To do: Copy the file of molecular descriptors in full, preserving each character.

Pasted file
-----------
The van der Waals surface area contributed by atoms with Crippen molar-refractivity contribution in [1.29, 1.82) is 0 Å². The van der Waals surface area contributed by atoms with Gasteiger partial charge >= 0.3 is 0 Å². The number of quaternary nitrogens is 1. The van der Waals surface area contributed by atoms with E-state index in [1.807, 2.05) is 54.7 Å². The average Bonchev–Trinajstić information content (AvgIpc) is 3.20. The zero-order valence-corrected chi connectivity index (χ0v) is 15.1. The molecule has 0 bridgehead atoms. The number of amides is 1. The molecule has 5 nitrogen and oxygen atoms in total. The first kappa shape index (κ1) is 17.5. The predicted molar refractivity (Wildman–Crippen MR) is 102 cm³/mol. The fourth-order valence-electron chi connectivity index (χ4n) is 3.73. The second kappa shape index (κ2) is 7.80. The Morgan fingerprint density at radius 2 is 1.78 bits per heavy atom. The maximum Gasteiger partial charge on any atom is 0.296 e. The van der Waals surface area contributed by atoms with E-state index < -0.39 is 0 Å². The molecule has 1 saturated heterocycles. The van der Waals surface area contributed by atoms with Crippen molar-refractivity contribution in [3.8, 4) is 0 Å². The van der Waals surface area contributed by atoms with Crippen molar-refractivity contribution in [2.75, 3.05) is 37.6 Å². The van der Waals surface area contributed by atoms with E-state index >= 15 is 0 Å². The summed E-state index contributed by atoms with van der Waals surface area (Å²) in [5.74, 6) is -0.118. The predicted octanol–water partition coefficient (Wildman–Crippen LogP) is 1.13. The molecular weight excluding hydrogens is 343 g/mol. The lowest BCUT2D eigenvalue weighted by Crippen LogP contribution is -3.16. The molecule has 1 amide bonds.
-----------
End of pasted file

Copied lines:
The van der Waals surface area contributed by atoms with Crippen molar-refractivity contribution in [1.29, 1.82) is 0 Å². The van der Waals surface area contributed by atoms with Gasteiger partial charge >= 0.3 is 0 Å². The number of quaternary nitrogens is 1. The van der Waals surface area contributed by atoms with E-state index in [1.807, 2.05) is 54.7 Å². The average Bonchev–Trinajstić information content (AvgIpc) is 3.20. The zero-order valence-corrected chi connectivity index (χ0v) is 15.1. The molecule has 0 bridgehead atoms. The number of amides is 1. The molecule has 5 nitrogen and oxygen atoms in total. The first kappa shape index (κ1) is 17.5. The predicted molar refractivity (Wildman–Crippen MR) is 102 cm³/mol. The fourth-order valence-electron chi connectivity index (χ4n) is 3.73. The second kappa shape index (κ2) is 7.80. The Morgan fingerprint density at radius 2 is 1.78 bits per heavy atom. The maximum Gasteiger partial charge on any atom is 0.296 e. The van der Waals surface area contributed by atoms with E-state index < -0.39 is 0 Å². The molecule has 1 saturated heterocycles. The van der Waals surface area contributed by atoms with Crippen molar-refractivity contribution in [3.8, 4) is 0 Å². The van der Waals surface area contributed by atoms with Crippen molar-refractivity contribution in [2.75, 3.05) is 37.6 Å². The van der Waals surface area contributed by atoms with E-state index >= 15 is 0 Å². The summed E-state index contributed by atoms with van der Waals surface area (Å²) in [5.74, 6) is -0.118. The predicted octanol–water partition coefficient (Wildman–Crippen LogP) is 1.13. The molecular weight excluding hydrogens is 343 g/mol. The lowest BCUT2D eigenvalue weighted by Crippen LogP contribution is -3.16. The molecule has 1 amide bonds.